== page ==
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The Minders | Golden Street (spinART)
Since releasing their debut Hooray For Tuesday in 1998, the core members of The Minders, principle songwriter and British expatriate Martyn Leaper and his wife, Rebecca Cole, have relocated to Portland, Oregon from their original base in Denver. With the exception of the '99 compilation, Cul De Sac & Dead Ends, which gathered together a number of singles and some unreleased material, the band's follow up has undergone a relatively long period of gestation especially considering their previously prolific singles output. The arrival of an EP, Down In Fall, last autumn, heralded their reappearance. As well as retaining many of the peculiarly familiar characteristics associated with the Elephant 6 collective, the acknowledged Anglophile bias of their influences, from The Kinks and early Who to The Beatles and Syd Barrett, The Minders' early singles were also released on the label and produced by Robert Schneider of The Apples In Stereo. However, unlike their American peers, they have the authenticity of a genuinely British voice to express their material, an impressive mix of naïve, occasionally noisy pop, mellow psychedelia and studio experimentation. Recorded in Martyn Leaper's home studio, which he has assembled in his loft, some of the material could be construed as lacking a little focus and bordering on the self-indulgent, Nice Day For It gets lost in itself once or twice and at more than 7 minutes duration to term the indulgence as prog-rock wouldn't be too far from the truth. Elsewhere though, such as on the title track with its cascading piano run, courtesy of Rebecca Cole, the Big Star like Hand In Heart and We Never Shout with its Air-like keyboard break, the band's ability to adapt classic 60s pop influences and their own flair for invention on limited resources provides an abundance of melodic riches. Golden Street certainly has its share of nuggets, but with perhaps just a little more judicious editing in future, The Minders may reward us with something extremely precious.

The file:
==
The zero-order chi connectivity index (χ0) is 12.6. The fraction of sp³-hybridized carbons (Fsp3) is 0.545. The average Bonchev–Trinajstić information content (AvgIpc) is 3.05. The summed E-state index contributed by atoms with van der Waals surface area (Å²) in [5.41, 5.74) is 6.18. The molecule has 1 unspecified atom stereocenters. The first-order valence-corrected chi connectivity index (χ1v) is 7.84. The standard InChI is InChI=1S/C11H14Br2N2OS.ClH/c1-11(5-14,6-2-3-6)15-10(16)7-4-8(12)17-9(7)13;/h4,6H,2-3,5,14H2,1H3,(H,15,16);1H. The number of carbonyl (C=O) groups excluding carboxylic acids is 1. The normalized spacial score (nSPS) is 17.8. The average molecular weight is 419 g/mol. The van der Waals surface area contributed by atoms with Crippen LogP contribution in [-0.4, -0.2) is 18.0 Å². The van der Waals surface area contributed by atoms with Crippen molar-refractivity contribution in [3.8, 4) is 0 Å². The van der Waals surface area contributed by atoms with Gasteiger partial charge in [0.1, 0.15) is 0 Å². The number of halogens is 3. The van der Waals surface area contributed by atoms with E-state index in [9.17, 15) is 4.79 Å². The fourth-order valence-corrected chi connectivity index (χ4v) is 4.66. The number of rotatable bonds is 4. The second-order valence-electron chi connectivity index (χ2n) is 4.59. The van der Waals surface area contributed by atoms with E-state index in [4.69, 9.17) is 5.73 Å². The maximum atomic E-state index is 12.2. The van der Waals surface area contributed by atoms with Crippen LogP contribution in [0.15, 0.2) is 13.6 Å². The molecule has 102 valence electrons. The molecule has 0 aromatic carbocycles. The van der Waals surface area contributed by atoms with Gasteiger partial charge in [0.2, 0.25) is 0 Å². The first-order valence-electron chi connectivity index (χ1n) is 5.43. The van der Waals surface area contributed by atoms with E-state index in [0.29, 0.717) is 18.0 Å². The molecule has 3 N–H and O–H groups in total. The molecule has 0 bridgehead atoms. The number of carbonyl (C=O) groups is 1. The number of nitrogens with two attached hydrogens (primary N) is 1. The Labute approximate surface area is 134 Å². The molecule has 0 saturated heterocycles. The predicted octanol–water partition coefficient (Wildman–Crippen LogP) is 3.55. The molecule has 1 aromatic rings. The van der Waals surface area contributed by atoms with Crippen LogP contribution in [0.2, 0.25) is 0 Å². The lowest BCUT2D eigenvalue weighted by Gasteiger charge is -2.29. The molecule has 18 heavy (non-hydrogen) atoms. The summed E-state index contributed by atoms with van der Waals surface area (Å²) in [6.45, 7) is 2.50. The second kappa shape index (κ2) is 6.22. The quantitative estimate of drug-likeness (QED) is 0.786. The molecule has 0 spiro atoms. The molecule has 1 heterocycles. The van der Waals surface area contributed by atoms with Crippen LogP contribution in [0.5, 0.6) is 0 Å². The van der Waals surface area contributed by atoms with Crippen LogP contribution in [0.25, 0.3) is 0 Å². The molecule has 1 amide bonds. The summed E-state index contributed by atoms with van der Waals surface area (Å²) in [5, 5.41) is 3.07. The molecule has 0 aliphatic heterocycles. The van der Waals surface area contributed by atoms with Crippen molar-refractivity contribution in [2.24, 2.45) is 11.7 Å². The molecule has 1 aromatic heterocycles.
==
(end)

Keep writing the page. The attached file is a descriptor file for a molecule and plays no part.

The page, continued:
Geraint Jones
CWAS #8 - Summer 2001